“I am so sad, I feel the tears welling up already,” Andrea told Gulf News, when asked about how she feels to be returning to full-day working hours. “Oh I’ll be devastated,” Haia Machfij said.
After Ramadan, and a nice long Eid holiday, residents across the UAE are returning to work and kicking off their first full working hour day after a month of finishing early.
During the month of Ramadan, working hours for the private sector were reduced by two hours from the company work hours, while the working hours for all ministries and federal entities were reduced to five hours, starting at 9am and ending at 2pm. This law is issued yearly by the federal government. Whether you were or were not fasting, during Ramadan, residents were able to benefit from fewer working hours. It comes as no surprise, that almost everyone loved having a shorter workday.
“Not only are you more productive with less hours,” said Hiba Hani “but you're more eager to get work done, and you have much more time in the evening to do things, which in turn makes you more energised when dealing with work.
“It was obviously much nicer being able to leave during the day in Ramadan. It felt like I finally had work-life balance for once,” said Diana Khambatta. “It didn’t feel like the whole day had gone into working. I had time to do other things in the day, pursue other interests. So it’ll be a bit of an adjustment going back to longer hours for sure.”
Decreasing the workday by two to three hours in fact allows employees to feel happier as well as less stressed. Many research findings substantiate the fact that productivity levels go up by around 20 per cent. It is important for human to have time to just enjoy their life. To work for half the day, then go and work on themselves at the gym, go to the beach, relax and spend time with family and just have a healthy balance in their lives. When a work day ends at 6pm and traffic takes up the rest of your evening, all you really have left is two to three hours in the darker parts of the day to truly live.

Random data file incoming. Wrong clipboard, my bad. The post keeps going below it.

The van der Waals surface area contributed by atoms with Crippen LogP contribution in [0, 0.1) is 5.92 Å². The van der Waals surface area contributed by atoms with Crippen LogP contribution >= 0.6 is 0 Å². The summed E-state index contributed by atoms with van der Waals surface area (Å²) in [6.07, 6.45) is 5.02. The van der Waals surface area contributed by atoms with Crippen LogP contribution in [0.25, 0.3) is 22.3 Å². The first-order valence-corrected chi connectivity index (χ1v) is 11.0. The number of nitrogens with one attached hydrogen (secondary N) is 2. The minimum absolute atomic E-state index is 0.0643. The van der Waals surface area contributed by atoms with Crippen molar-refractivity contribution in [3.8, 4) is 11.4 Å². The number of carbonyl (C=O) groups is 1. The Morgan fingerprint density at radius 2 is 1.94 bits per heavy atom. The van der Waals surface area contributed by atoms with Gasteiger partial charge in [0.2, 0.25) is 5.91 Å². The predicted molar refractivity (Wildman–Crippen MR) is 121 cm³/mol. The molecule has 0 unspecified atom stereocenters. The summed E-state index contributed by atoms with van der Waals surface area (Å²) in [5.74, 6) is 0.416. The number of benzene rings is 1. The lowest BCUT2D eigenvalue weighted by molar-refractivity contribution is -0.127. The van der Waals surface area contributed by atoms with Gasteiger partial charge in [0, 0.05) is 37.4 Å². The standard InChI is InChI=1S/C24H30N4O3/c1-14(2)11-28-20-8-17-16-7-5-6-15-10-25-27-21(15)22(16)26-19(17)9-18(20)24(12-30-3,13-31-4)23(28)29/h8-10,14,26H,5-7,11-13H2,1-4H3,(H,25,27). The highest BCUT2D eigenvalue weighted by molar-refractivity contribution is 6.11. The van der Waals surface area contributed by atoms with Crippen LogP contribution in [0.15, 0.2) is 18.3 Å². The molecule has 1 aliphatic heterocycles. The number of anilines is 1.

“My work day in Ramadan showed me that working from 9am to 4pm is just right. It was great that everyone across the UAE was finishing their day at the same time. It meant that emails stopped coming in after 3pm, so it gave me time to really wrap up my day and plan for the next one,” said Mahitab Hosny.
“Having a shorter work day forced me to become more responsible and take it upon myself to finish my assigned tasks in less time,” said Ahmed Atallah. “I admit however that the incentive was so that I can get home sooner.” Still the work was done ahead of schedule.
What if you have a lot of work to do?
“During Ramadan, when I had a lot of work on a particular day, I would happily stay back to finish what needed to be completed. Or I would take it home and work from there. I guess it was the flexibility and having the choice is what made all the difference,” said Diana.
“When my overall work time was limited, I was more focused on getting things done. It was like a wonderful race against the clock. I wrote down my to do list and I got soooo much done knowing I’ll leave at 3pm,” Haia said to Gulf News.
"It is within a company's benefit now that they allow for flexibl timings. When you look at modern tech companies, all of them have insanely flexible offering," said Tarek Roumie. "There are reasons and benefits behind that. Less hours in the office, means less people in the office, which means less overheads on real estate and less spent on water, electricity and resources to keep the office running for longer. I work in Marketing and Community Management and I myself would not work a desk job, because it is a hinderance to what I do, which is going out and speaking to people, instead of being at my desk first thing in the morning.
All I'm thinking about today is why we don't normally work until 4pm. I mean, we did it just fine during Ramadan. I just can’t find a logical reason 😫